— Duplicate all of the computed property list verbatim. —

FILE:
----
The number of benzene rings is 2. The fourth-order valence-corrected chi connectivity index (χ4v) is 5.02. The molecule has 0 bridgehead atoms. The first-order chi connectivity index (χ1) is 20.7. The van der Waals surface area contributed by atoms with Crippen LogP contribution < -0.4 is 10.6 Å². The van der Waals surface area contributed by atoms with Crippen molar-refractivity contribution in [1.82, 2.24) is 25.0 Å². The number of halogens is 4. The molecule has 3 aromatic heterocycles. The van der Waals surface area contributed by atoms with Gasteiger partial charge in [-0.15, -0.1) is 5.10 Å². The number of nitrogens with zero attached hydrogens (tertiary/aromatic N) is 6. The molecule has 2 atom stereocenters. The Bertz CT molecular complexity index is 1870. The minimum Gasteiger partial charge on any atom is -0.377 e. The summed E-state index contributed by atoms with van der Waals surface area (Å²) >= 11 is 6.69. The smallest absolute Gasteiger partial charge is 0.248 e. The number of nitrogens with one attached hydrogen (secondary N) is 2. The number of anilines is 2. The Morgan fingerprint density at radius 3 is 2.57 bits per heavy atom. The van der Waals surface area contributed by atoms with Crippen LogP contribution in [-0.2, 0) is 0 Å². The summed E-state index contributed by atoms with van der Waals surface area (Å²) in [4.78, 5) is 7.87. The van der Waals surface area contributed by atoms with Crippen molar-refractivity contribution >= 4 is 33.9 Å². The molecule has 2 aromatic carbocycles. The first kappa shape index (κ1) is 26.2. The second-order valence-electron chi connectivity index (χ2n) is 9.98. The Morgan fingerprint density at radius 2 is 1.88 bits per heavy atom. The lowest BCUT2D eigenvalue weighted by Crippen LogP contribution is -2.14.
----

The number of benzene rings is 2. The fourth-order valence-corrected chi connectivity index (χ4v) is 5.02. The molecule has 0 bridgehead atoms. The first-order chi connectivity index (χ1) is 20.7. The van der Waals surface area contributed by atoms with Crippen LogP contribution < -0.4 is 10.6 Å². The van der Waals surface area contributed by atoms with Crippen molar-refractivity contribution in [1.82, 2.24) is 25.0 Å². The number of halogens is 4. The molecule has 3 aromatic heterocycles. The van der Waals surface area contributed by atoms with Gasteiger partial charge in [-0.15, -0.1) is 5.10 Å². The number of nitrogens with zero attached hydrogens (tertiary/aromatic N) is 6. The molecule has 2 atom stereocenters. The Bertz CT molecular complexity index is 1870. The minimum Gasteiger partial charge on any atom is -0.377 e. The summed E-state index contributed by atoms with van der Waals surface area (Å²) >= 11 is 6.69. The smallest absolute Gasteiger partial charge is 0.248 e. The number of nitrogens with one attached hydrogen (secondary N) is 2. The number of anilines is 2. The Morgan fingerprint density at radius 3 is 2.57 bits per heavy atom. The van der Waals surface area contributed by atoms with Crippen LogP contribution in [-0.2, 0) is 0 Å². The summed E-state index contributed by atoms with van der Waals surface area (Å²) in [4.78, 5) is 7.87. The van der Waals surface area contributed by atoms with Crippen molar-refractivity contribution >= 4 is 33.9 Å². The molecule has 2 aromatic carbocycles. The first kappa shape index (κ1) is 26.2. The second-order valence-electron chi connectivity index (χ2n) is 9.98. The Morgan fingerprint density at radius 2 is 1.88 bits per heavy atom. The lowest BCUT2D eigenvalue weighted by Crippen LogP contribution is -2.14.